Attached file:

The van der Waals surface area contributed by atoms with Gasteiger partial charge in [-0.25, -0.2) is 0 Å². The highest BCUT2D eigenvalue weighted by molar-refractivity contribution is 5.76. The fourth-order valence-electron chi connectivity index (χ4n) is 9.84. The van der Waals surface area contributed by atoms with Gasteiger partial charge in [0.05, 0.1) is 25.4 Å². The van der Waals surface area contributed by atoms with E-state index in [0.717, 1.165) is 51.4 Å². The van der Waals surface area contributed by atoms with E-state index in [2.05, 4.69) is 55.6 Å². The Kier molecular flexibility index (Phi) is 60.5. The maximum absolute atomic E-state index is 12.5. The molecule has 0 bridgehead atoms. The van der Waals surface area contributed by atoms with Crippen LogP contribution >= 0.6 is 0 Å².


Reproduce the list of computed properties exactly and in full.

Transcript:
The van der Waals surface area contributed by atoms with Gasteiger partial charge in [-0.25, -0.2) is 0 Å². The highest BCUT2D eigenvalue weighted by molar-refractivity contribution is 5.76. The fourth-order valence-electron chi connectivity index (χ4n) is 9.84. The van der Waals surface area contributed by atoms with Gasteiger partial charge in [0.05, 0.1) is 25.4 Å². The van der Waals surface area contributed by atoms with E-state index in [0.717, 1.165) is 51.4 Å². The van der Waals surface area contributed by atoms with E-state index in [2.05, 4.69) is 55.6 Å². The Kier molecular flexibility index (Phi) is 60.5. The maximum absolute atomic E-state index is 12.5. The molecule has 0 bridgehead atoms. The van der Waals surface area contributed by atoms with Crippen LogP contribution >= 0.6 is 0 Å².